Thaddeus Howze, Author-- is a veteran of the Information Technology and Communications industry with over twenty-six years of experience. His expertise is in re-engineering IT environments using process-oriented management techniques. In English, that means he studies the needs of his clients and configures their offices to optimize the use of information technology in their environment. Visit him: http://ebonstorm.wordpress.com or http://ebonstorm.weebly.com
Alicia McCalla, Author—writes for both young adults and adults with her brand of multicultural science fiction, urban fantasy, and futurism. Her debut novel, Breaking Free will be available February 1, 2012. The Breaking Free theme song created by Asante McCalla is available for immediate download on itunes and Amazon. Visit her at: www.aliciamccalla.com
Carole McDonnell, Author–She writes Christian, speculative fiction, and multicultural stories. Her first novel is Wind Follower. Her short fiction has appeared in many anthologies and have been collected in an ebook, Spirit Fruit: Collected Speculative Fiction. Visit Carole: http://carolemcdonnell.blogspot.com/ or http://writersofcolorblogtour.blogspot.com/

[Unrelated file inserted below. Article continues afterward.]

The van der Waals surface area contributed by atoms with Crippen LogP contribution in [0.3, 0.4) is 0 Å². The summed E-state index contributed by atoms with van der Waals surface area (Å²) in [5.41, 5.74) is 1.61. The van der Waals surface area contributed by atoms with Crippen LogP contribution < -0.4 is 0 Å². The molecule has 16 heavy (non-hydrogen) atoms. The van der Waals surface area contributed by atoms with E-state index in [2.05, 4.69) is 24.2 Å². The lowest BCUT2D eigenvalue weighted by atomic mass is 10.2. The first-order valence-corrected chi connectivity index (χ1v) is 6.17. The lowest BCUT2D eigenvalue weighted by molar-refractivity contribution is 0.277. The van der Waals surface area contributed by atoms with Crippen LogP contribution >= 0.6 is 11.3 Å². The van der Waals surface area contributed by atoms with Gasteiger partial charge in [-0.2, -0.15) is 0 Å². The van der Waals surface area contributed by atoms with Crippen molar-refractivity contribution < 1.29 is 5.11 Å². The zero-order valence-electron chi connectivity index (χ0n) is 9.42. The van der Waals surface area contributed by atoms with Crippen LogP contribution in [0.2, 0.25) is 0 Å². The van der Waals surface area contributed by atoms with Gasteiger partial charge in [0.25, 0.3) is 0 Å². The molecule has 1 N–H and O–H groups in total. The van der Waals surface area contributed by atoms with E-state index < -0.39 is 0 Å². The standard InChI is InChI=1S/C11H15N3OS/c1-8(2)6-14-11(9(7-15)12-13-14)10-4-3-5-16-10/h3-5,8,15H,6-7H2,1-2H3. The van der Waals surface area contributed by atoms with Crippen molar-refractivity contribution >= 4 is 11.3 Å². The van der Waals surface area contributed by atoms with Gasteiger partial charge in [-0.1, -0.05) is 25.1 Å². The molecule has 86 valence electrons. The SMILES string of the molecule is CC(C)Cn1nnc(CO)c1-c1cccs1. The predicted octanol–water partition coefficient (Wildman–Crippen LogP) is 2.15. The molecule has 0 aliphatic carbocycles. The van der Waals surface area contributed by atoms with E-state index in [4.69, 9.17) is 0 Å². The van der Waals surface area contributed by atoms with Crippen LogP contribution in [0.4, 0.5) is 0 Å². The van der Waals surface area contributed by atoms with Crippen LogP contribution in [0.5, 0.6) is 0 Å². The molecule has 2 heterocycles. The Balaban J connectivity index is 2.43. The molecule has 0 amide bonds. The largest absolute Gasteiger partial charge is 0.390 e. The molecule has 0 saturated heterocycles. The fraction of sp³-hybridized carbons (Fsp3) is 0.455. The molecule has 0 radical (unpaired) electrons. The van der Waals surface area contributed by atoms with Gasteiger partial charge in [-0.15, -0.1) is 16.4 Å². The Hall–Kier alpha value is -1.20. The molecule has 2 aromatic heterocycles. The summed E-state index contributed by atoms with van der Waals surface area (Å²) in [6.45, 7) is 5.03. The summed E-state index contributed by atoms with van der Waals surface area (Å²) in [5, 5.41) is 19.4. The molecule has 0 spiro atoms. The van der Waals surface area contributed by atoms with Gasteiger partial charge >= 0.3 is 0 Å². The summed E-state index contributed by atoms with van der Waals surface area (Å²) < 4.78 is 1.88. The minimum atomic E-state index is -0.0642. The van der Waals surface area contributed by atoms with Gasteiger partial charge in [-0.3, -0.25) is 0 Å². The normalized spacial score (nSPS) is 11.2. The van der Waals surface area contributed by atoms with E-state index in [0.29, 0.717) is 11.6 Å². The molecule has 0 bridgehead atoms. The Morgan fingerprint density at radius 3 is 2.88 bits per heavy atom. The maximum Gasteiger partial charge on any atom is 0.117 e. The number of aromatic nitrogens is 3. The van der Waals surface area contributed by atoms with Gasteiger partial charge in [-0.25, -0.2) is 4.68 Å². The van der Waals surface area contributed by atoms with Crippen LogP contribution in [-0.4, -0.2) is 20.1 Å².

Balogun Ojetade, Author—of the bestselling “Afrikan Martial Arts: Discovering the Warrior Within” (non-fiction), “Moses: The Chronicles of Harriet Tubman” (Steampunk) and the feature film, “A Single Link”. Visit him: http://chroniclesofharriet.wordpress.com/
Rasheedah Phillips, Author–is the creator of The AfroFuturist Affair in Philly. She plans to debut her first spec/sci-fic novel Recurrence Plot in Spring 2012. You may catch her ruminating from time to time on her blog, AstroMythoLosophy.com.
Nicole Sconiers, Author-is also a screenwriter living in the sunny jungle of L.A. She holds an MFA in creative writing from Antioch University Los Angeles, and she recently published Escape from Beckyville: Tales of Race, Hair and Rage. Visit her: http://nicolesconiers.com/index.html
Jarvis Sheffield, M.Ed. is owner & operator of TheDigitalBrothers.com, BlackScienceFictionSociety.com & BlackCommunityEntertainment.com. Visit him: http://www.blacksciencefictionsociety.com/profiles/blog/list?user=2stjwb1h216fd